In order to help stop the spread of the coronavirus, the CDC now recommends everyone wear nonmedical face masks in public. This is especially important in settings where social distancing can be difficult, like grocery stores, pharmacies, and on subways and buses (which are still being used on a daily basis by essential workers). According to Dr. Sten Vermund, an infectious-disease epidemiologist and dean of the Yale School of Public Health who recently published a study on the subject, “many types of masks can essentially block droplet transmission. If you aerosolized the virus it might seep through a lot of masks, but when most people cough, the aerosol released is a small volume and the droplet is a large volume. So if you block the droplets, you may substantially reduce exposure.”
Though nonmedical masks are most effective when worn by an infected person, new studies out of China and South Korea show that somewhere between 25 to 50 percent of infectious people are either pre-symptomatic or asymptomatic. “So if we have widespread, or near universal mask use, then those people are limiting their spread to others,” Vermund says. He warns, however, that face masks are not a silver bullet, and only work when combined with other public-health measures, including washing your hands, remaining at home as much as possible, and staying at least six feet away from others when you have to go outside.
But what kind of face masks do the best job? And if you’re looking to order some, where can you buy them right now? We asked Vermund and Dr. Scott Segal, chairman of anesthesiology at Wake Forest Baptist Health, for insight into those questions and a few others.
Because there is a shortage, and because they are the ones most at risk, health-care workers like doctors and nurses should be the only group of people wearing N95 masks. That leaves fabric masks and hobby masks, often used for painting or to block out dust, to the rest of us. Segal, who recently conducted a study of the efficacy of different materials used for homemade masks, says that you want thick, tightly woven cotton like the kinds used for quilting or batik. They are better at filtering small particles close to the size of a virus (0.3 to 0.5 microns). “Our general guidance is to do a quick light test,” Segal says. If you can see light passing through the material, when you hold it up to a bright light or the sun, it’s less likely to be a good filter.
Both Segal and Vermund note that your mask should be both comfortable and fit tightly to your face, but it obviously should not be so tight or so thick as to impede your breathing. And if you’ve been growing a quarantine beard, you may want to rethink it. According to Vermund, facial hair can get in the way of how well your mask fits and thus how well it works. Vermund, who recently had to trim his facial hair very short to make sure his mask was fitting tightly against his face, says, “If I put the mask over my beard and it was hugging my facial hair not my skin, then there would be big gaps that particles could move through.”
So trim those beards (if you have them) and check out our list below to find the right mask for you, whether you’re waiting in line at Trader Joe’s, walking your dog around the block, or continuing to go into a job that has been deemed essential. (And if that last one is you, thank you!)
The best fabric masks to buy online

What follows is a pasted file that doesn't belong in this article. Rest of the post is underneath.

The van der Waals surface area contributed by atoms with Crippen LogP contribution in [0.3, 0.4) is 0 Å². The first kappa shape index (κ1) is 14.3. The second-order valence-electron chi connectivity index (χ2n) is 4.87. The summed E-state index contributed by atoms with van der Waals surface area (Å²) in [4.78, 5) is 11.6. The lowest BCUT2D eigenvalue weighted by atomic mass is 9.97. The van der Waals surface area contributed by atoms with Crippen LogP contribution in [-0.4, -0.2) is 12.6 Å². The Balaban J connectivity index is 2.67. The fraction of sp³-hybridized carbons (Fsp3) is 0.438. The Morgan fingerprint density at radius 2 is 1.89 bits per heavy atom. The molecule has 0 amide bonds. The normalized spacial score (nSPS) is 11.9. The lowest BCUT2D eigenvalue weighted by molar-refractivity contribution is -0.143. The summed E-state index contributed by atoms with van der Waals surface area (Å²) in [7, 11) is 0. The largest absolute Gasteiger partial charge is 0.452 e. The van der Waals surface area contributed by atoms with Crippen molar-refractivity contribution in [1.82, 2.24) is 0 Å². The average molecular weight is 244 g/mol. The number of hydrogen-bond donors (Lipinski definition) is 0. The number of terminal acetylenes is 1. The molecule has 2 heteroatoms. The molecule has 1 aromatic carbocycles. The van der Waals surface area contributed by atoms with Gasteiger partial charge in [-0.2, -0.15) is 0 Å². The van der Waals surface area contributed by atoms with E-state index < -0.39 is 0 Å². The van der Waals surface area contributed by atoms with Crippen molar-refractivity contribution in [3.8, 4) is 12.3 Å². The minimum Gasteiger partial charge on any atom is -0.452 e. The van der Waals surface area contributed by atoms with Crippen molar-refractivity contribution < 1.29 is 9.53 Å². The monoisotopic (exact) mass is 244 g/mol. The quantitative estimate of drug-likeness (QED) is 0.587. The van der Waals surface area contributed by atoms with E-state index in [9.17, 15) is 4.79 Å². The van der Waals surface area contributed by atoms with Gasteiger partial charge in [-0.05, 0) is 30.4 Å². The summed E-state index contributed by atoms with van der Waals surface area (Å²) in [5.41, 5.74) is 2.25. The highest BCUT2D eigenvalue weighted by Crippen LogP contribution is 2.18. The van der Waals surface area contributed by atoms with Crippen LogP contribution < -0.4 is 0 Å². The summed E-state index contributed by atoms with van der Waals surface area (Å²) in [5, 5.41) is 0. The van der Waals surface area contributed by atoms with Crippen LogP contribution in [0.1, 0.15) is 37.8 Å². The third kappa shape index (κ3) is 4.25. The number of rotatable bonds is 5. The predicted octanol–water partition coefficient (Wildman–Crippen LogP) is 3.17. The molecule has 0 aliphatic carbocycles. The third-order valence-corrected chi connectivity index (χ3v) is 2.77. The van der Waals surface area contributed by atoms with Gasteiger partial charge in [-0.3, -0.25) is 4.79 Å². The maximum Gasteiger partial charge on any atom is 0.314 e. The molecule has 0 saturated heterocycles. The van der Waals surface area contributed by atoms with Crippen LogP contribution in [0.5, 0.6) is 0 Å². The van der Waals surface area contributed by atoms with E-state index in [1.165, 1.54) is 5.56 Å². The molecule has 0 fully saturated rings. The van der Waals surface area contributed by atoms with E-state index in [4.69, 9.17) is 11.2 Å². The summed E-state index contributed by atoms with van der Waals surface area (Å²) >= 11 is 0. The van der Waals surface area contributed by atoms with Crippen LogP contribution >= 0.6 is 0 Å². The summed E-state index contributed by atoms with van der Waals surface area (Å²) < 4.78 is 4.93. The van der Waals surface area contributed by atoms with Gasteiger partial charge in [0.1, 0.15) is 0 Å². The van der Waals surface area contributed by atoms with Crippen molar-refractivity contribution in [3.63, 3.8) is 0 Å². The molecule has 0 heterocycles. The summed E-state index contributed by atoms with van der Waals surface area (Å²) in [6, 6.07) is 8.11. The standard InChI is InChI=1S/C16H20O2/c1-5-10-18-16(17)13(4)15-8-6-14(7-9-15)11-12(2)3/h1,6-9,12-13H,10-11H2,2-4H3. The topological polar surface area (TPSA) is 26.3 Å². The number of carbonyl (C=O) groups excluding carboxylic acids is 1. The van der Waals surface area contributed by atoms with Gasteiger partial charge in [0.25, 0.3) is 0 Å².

There are tons of tutorials online for making your own mask at home. In a pinch you can do it with a pair of hair ties and a bandana. But if you don’t feel like making your own, don’t worry. Many fashion brands (and others) have chosen to pivot to manufacturing face masks. Quite a few of them are donating one mask for every one they sell, so buying a few for yourself also helps someone in need. Often these masks feature a pocket for an additional filter. Dr. Laszlo Mechtler, Professor of Neurology and Neuro-Oncology at SUNY Buffalo tells us that a coffee filter, a section of a non-fiberglass HEPA vacuum bag, a swatch of flannel, or any other material that passes the light test but does not restrict your breathing would make a viable added filter. Whatever mask you select, our experts stress the importance of removing them the right way. “Try to handle it by the ties or ear loops, not the fabric front,” Segal says. “Wash your hands after taking it off, and then either hang the mask up to dry, wash it, or do as we do in the hospital, put it in a paper bag (which allows drying) until the next use.” And if you’re buying your masks online it’s a good idea to wash them before wearing for the first time.
Editors’ note: Given that these masks are extremely in-demand and made by super-small teams (sometimes just one person), stock is constantly fluctuating. We’ll be updating this post frequently with new places to buy, so if you don’t see an option you like, check in later for more.
Sasha Koehn and Erik Allen Ford, co-founders of Buck Mason, make masks using three layers of the heavyweight cotton they usually use to make T-shirts. Initially they were planning to donate the masks to nonmedical essential workers at grocery stores and warehouses in their community. But so far the biggest request has actually come from health-care workers. “The medical community is requesting them for things like sending patients home and going to and from work,” Koehn says. The brand’s original goal was to sell and donate 100,000 masks. They have already sold double that number and have set a new goal of 1 million. Availability: preorders ship starting the week of May 25th.
Baggu’s color-block masks feature adjustable cloth straps, nose wire to ensure a comfortable fit, and a pocket for a filter insert. For every pack of masks sold, the company is donating a pack of surgical masks to health-care workers through Masks4Medicine. Availability: Shipping starts early June.
For $25 dollars you get a pack of five reusable masks. Plus, Caraa will donate a pack of five to New York State’s COVID-19 Response Fund. Availability: Preorders ship between May 3rd and June 1st.